# Connecting 15V to GPIO w/o dividing voltage

I am working with the GPIO, successfully connected a couple things already. Now I have the following challenge when connecting a door bell to the GPIO:

• I can use the voltage that's going to the speaker
• at the speaker the voltage (vs ground) is 15,5V
• ringing the bell moves the voltage to 12,5V, i.e., there's ~3V over the speaker
• I want to use the GPIO input to detect this change

When I part the Voltage to ensure not to put more than 3,3V to the GPIO, the difference in Voltage is not big enough anymore to reliably detect the change as logical 0 / 1.

How can I best do this?

Thanks a lot for your help!

• Hello and welcome. So you say that there's 15.5V (DC?) at the speaker if it is not ringing and 12.5V (AC/DC?) when ringing? – Ghanima Nov 14 '16 at 9:25
• Yes, I believe so. That is measured against ground. In the system itself it's 0V over the speaker normally and -3V when ringing. – fluxon Nov 14 '16 at 10:16
• Is there any current flowing in the circuit when the bell is not ringing? – Bex Nov 14 '16 at 11:01
• A little more insight into the circuit would be helpful to understand what is going on here. Could you try to draw some crude schematics from what you could figure so far? If there's 0V across the speaker (off) then there is no current flowing which means that the 15V are not driving the speaker. Is the speaker connected to ground at all? – Ghanima Nov 14 '16 at 12:03
• Without knowing anything more it is hard to tell but maybe things like this could help epanorama.net/circuits/telephone_ringer.html – Ghanima Nov 14 '16 at 12:03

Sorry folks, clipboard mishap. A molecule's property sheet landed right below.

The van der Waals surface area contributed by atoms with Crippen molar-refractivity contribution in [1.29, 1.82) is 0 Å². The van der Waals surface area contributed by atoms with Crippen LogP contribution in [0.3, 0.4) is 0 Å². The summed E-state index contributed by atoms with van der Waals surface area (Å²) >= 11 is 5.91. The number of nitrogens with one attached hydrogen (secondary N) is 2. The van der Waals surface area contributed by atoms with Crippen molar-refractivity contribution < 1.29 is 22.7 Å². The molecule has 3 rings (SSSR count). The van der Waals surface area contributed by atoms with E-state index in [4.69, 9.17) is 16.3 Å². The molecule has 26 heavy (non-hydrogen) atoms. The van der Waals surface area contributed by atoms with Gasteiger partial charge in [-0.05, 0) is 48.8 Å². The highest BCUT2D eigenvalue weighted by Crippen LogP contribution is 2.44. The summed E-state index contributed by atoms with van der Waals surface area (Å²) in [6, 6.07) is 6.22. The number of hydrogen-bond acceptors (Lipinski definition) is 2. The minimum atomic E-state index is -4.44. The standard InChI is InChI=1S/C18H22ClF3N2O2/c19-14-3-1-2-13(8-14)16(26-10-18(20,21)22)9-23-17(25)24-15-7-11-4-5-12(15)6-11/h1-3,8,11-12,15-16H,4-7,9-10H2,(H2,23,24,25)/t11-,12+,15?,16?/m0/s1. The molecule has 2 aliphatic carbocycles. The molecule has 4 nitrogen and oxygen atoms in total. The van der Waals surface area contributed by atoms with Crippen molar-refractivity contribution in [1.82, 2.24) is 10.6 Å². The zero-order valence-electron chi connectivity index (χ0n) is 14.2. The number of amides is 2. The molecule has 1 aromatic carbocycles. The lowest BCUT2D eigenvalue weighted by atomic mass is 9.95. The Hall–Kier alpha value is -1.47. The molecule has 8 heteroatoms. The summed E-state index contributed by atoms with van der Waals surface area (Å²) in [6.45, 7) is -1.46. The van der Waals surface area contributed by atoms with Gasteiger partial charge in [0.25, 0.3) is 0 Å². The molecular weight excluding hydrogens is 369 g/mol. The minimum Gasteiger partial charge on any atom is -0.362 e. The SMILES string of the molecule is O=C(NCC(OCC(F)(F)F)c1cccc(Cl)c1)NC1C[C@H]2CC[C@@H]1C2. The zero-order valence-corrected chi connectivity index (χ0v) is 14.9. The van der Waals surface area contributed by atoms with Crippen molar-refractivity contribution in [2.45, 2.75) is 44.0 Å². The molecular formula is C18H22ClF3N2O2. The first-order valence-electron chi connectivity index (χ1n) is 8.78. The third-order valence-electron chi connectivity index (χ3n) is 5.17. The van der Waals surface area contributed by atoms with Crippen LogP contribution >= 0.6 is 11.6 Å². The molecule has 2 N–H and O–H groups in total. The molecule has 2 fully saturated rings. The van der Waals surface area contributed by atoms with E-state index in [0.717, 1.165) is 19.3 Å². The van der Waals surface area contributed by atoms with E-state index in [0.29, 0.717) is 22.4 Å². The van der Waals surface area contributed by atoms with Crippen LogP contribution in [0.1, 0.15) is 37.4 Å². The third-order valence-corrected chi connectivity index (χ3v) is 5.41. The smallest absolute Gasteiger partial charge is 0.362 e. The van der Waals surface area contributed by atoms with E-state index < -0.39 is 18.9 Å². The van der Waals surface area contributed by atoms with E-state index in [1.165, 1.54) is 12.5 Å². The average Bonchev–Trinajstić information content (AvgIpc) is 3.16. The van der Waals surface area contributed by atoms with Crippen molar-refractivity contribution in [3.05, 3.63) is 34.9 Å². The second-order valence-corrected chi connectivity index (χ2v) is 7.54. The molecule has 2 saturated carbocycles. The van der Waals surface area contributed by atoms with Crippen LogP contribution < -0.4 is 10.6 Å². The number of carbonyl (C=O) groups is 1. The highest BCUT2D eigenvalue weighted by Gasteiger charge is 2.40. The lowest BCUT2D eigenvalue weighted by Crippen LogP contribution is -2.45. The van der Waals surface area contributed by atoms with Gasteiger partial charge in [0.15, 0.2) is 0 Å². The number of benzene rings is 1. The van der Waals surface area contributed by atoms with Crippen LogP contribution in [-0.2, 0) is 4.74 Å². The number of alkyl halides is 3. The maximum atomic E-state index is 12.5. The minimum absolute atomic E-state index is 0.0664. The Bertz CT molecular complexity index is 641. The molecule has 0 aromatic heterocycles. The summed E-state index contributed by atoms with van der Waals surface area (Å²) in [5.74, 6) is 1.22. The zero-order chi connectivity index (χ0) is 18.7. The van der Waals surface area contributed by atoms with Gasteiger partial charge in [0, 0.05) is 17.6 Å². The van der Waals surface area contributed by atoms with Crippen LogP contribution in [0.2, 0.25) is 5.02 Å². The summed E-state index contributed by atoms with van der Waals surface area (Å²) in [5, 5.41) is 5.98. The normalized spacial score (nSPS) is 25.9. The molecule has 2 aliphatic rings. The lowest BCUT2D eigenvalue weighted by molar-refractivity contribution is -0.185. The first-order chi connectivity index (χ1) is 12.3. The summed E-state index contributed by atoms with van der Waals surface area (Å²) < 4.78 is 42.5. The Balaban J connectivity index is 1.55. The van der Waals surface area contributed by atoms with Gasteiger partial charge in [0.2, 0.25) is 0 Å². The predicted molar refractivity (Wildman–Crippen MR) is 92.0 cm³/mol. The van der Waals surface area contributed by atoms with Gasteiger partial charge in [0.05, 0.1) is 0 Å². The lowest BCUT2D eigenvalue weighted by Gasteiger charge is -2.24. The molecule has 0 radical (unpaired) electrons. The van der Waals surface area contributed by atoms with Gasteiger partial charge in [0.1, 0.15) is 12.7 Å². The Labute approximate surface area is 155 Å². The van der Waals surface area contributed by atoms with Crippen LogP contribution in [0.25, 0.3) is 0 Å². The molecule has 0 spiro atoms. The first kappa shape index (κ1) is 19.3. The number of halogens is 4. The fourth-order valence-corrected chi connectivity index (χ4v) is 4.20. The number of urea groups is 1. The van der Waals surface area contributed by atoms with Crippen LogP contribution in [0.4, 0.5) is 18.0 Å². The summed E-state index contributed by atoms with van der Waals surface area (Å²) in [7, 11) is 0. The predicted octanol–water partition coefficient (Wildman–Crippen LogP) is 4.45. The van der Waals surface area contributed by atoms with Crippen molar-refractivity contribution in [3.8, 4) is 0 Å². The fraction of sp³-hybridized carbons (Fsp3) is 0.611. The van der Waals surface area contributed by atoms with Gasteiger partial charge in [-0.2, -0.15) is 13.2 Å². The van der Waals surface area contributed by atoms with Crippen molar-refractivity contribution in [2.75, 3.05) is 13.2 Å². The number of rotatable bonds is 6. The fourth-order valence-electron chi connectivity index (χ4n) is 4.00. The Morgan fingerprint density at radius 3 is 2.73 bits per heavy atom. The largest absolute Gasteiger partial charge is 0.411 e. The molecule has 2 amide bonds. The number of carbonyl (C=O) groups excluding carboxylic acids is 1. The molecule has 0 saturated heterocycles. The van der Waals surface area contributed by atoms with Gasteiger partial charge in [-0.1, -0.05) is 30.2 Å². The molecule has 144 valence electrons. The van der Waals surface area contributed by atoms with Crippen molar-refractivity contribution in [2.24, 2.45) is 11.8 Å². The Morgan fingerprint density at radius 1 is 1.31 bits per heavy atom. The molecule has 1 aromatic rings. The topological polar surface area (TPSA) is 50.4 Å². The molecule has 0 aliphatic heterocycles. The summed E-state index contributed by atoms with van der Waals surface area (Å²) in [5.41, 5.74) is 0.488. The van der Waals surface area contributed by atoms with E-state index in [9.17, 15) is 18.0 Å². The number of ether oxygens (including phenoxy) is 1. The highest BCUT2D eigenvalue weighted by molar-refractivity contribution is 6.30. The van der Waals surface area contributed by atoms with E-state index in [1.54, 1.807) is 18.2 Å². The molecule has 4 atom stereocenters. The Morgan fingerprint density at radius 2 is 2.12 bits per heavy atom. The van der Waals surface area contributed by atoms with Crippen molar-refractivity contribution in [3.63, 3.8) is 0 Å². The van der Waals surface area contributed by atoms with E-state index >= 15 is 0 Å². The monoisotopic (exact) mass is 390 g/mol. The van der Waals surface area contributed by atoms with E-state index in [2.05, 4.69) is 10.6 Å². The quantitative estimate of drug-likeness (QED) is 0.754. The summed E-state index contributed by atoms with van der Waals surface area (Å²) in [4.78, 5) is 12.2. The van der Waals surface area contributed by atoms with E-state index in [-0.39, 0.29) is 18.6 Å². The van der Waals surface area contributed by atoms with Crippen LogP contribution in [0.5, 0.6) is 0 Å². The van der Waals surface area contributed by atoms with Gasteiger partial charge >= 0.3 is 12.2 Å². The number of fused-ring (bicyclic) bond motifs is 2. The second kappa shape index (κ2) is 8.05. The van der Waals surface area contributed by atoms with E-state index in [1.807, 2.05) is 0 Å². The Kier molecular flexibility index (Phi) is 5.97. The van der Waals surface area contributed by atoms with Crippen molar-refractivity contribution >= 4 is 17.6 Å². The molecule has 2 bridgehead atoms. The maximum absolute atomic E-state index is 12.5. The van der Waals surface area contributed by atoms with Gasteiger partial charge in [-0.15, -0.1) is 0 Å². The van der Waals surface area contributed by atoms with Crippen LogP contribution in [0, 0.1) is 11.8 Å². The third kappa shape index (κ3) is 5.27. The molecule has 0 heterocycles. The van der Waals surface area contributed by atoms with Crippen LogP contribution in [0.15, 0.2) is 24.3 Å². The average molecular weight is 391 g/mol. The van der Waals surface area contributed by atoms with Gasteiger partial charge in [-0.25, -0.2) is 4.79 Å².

If ringing the bell puts ~3V over the speaker (and I assume there's ~0V when it's not ringing), that voltage could be detected by the GPIO directly. Assuming the RPi and your doorbell have separate GND, you can just connect the GND of your RPi to the negative terminal of the speaker and the the GPIO pin to the positive terminal. If the voltage is AC (or you're not sure which terminal is which), you can use a diode bridge to rectify. Adding a zener for overvoltage protection may also be a good idea. So: simulate this circuit – Schematic created using CircuitLab

If you want to have 0 in case of 12.5V and 1 in case of 15.5V, then you need another circuit called Subtractor (http://www.electronics-tutorials.ws/opamp/opamp_5.html). The difference is 3V and Raspberry can detect this voltage as 1. It should not be exactly 3.3V. Maybe you will need some zener diodes for overvoltage protection.

• This might overcomplicate things a little. One would additionally need a DC power supply that exceeds the voltage level used as signal to power the opamp. If the difference is three volts there is little harm to use a voltage divider first (say 1:3..4) to reduce the input voltage. This would still leave the difference between on/off at an high enough level (a little less than 1V) to be safely detected. So the supply voltage for the amp might be ok at 5V available at the Pi. A comparator might then work and is simpler than a differential amp. However, I still think a passive circuit should do. – Ghanima Nov 14 '16 at 12:13

First of all, check if it's AC or DC in there. If it's AC, you should make it DC using sample diode bridge or you might have unexpected behaviours or even burn some components.

If you have DC, you can divide the problem into 2 parts.

# Voltage detection part

I'd go for sample comparator. You can use this calculator to get exact values of resistors you have to provide, so it would switch properly. # GPIO input

I'd suggest using Opto-isolator to avoid unknown voltage going directly to GPIO.

Additional explanation is available on many blogs on the internet, for example http://raspberrypihobbyist.blogspot.com/2012/09/gpio-input-circuit_19.html